The Academic Book of The Future, another in the seemingly never-ending train of £500k two-year AHRC research projects, launches at The British Library on 10th February 2014. Grants of up to £450,000 are on offer.
Anvil Academic is a new “fully digital, non-profit publisher for the humanities”…
“Anvil will focus on publishing new forms of scholarship that cannot be adequately conveyed in the traditional monograph.”
All its content will be Creative Commons, and the first Anvil title is set for “late 2012”.
Incidentally, Open Reflections has a new long article from someone who’s actually gone through the risky process of using… “digital tools to explore open access, collaboration, remix” as part of creating a work titled The Future of the Scholarly Monograph and the Culture of Remix.
Three really interesting developments in fine Web typography, which may interest ejournal editors concerned with presenting elegant HTML articles online…
* Lettering.js offers “complete down-to-the-letter control” for making appealing magazine-style layouts.
* Arctext.js puts curvy text on your webpage.
A slick new video from IDEO, presenting three concepts for “the future of the book”…
The cost of coding of this sort of rich content seems likely to be quite expensive, so I suspect an advertising-based model (not seen in the video) will be needed to support it?
MegaZine v3, an open-source page-flip engine for presenting sophisticated paper-like online magazines and books. Try the demo, which shows how multimedia elements can be easily incorporated into pages — there seems to be a lot of scope for “electronic artists’ books” here, made by those who can use Photoshop but not Flash or Director.
The only worry I’d have would be how well search-engines would index the text of articles. It’s somewhat worrying, for instance, that I can’t copy and paste text from the demo. Nor can I search within the text. I guess a publisher would want to put an additional small button on the foot of the web page, leading to a plain version of the text used.
I was on holiday at the time, so I couldn’t attend (even though it’s on my doorstep) — but Craig Bellamy has a detailed report on the Tools for Scholarly Editing over the Web workshop in Birmingham, England, on 24th September 2009.
It’s very rare to find an academic department website where the research outputs are all websites, and not only websites but well-made websites offering full-text and rich interactive content. I only found one such department while scouring the web for JURN (it was in Nottingham in the English Midlands, actually not far from me), and was pleased to see open access websites were all that the department produced.
Producing work in this way is not going to be an option for everyone — there will be skills and talent issues, issues with copyright vs. fair use in areas such as art history, issues of the cost of some specialist tools and the training to use them, and often intractable issues of time-management if one lacks the skills and thus has to work with a volunteer student to make your website, etc.
But the biggest hurdle is no doubt persuading the university managers that you deserve the same credit for a polished and rich website as for a journal article or a book. Leonardo magazine has an article in the Feb 2009 issue on this topic, and the basic PDF is freely available…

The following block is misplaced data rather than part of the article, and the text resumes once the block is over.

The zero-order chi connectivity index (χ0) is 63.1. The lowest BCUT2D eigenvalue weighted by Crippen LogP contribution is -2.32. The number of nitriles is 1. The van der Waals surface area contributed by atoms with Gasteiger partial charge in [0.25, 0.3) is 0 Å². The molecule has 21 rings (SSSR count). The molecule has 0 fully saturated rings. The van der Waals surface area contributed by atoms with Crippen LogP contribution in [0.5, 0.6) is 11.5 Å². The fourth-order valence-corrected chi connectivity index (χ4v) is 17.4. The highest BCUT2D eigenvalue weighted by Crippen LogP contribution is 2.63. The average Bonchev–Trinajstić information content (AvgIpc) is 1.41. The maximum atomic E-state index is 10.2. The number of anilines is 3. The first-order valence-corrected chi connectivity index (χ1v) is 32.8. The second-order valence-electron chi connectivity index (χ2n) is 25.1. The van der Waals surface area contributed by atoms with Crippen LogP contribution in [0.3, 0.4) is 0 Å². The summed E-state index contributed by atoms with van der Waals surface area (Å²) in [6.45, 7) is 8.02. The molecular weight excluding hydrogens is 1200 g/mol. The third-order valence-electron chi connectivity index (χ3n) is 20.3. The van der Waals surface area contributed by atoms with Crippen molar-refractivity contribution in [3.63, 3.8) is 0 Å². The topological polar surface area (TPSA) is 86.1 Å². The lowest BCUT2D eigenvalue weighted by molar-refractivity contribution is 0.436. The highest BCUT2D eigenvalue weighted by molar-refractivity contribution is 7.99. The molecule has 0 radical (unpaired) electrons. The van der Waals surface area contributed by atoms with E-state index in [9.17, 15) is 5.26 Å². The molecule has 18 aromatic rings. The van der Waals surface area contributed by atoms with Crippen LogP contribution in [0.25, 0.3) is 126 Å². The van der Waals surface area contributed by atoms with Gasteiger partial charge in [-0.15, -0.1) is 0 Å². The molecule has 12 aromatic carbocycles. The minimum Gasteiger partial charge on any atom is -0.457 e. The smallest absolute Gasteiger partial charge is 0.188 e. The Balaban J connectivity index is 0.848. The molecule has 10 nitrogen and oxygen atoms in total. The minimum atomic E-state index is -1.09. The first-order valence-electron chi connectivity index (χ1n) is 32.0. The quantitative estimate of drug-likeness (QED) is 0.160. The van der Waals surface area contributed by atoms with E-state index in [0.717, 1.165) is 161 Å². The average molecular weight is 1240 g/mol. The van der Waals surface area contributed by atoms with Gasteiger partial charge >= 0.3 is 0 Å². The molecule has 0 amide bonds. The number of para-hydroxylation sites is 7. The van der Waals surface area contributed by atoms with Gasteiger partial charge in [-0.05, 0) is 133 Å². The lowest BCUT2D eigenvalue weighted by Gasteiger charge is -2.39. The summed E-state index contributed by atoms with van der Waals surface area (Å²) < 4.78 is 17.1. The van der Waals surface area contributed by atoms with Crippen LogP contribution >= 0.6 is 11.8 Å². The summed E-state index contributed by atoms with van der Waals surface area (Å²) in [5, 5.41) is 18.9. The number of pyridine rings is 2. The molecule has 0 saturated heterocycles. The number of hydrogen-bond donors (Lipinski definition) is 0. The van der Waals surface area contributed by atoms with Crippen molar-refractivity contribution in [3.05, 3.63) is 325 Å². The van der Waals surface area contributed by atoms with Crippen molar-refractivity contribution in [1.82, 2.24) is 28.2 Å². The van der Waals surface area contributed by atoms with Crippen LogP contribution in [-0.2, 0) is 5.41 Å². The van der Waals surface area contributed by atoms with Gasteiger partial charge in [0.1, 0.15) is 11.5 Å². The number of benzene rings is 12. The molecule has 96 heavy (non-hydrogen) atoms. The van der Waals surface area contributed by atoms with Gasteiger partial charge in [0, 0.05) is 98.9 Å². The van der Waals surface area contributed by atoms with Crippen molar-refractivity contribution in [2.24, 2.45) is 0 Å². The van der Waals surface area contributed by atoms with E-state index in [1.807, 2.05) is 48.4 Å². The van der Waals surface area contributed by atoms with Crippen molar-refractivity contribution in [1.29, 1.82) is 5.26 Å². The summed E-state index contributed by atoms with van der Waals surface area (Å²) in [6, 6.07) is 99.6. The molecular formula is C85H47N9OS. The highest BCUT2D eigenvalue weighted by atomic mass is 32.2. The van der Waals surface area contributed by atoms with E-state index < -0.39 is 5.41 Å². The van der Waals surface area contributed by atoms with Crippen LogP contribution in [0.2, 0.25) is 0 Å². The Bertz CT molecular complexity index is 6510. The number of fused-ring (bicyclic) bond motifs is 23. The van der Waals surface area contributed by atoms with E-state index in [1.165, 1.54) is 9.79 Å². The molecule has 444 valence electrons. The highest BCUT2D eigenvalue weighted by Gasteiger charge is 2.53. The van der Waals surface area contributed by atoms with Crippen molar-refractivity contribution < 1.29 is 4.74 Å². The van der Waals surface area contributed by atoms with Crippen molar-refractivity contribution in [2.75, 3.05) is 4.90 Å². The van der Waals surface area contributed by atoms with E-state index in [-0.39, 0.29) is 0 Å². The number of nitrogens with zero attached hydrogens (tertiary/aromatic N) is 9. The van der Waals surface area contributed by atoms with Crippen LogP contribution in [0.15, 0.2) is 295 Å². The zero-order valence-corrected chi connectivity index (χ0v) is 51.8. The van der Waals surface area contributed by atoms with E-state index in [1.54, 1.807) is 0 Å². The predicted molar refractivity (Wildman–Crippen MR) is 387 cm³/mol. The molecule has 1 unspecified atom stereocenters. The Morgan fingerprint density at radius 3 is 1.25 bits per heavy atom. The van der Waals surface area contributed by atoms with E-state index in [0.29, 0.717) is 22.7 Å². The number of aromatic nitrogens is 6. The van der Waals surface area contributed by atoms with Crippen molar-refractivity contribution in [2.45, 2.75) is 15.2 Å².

“This paper argues for redefining evaluation criteria for faculty working in new media research and makes specific recommendations for promotion and tenure committees in U.S. universities.”
Similar thoughts on how to validate new media, from a 2009 Reference Services Review study of how undergraduates access and comprehend research. “Undergraduate research in the public domain: the evaluation of non-academic sources online”…
“…finds that authority, accuracy, currency, coverage, and objectivity (as evaluative criteria for academic resources) are not always applicable to evaluating sources in the online public domain (blogs, wikis, forums, etc). Instead, she encourages librarians to look at whether online resources are at a level of scholarship appropriate to the task, support the argument of the assignment, add value, and present legitimate information. Unfortunately, many faculty members restrict students from using internet resources, such as Google Scholar, and in the worst-case situations, prohibit the use of anything except books and journals found in the library in hardcopy format.”
“We wrapped up the paper yesterday and it got me thinking about what a fully interactive version of the paper would look like. What if all the maps and charts were embeds? What if you could download all the data sets used for the analysis right from the paper? While many journal have come online and some even in openly accessible venues – I don’t think we’ve really tapped the power of the Web for interactivity, data sharing, innovation, or peer review.”
The full article, on “Geospatial Modeling of Supply Shocks”, is included in the post…
“Opening up the commenting and feedback process could foster even better critique of work. By also making data available, an incentive is created for fellow researchers to interact with the research, provide feedback, and collaborate with authors. Potentially you could create a journal in such a format leveraging interactive tools across the web. To give this idea a go I’ve created an example of what such an article could look like with our oil paper as the guinea pig”
Francke, Helena (2008).
“Telling a different story in Open Access journals?”
Nordic-Baltic Forum for Scientific Communication. Volume 4, Number 2, 2008.
This interesting article explores…
“the possibility that research will be narrated in different ways” in online journals. “The discussion is based on a study of 265 open access journals. An indication that new ways of communicating research may be emerging is identified, although they are so far fairly uncommon.”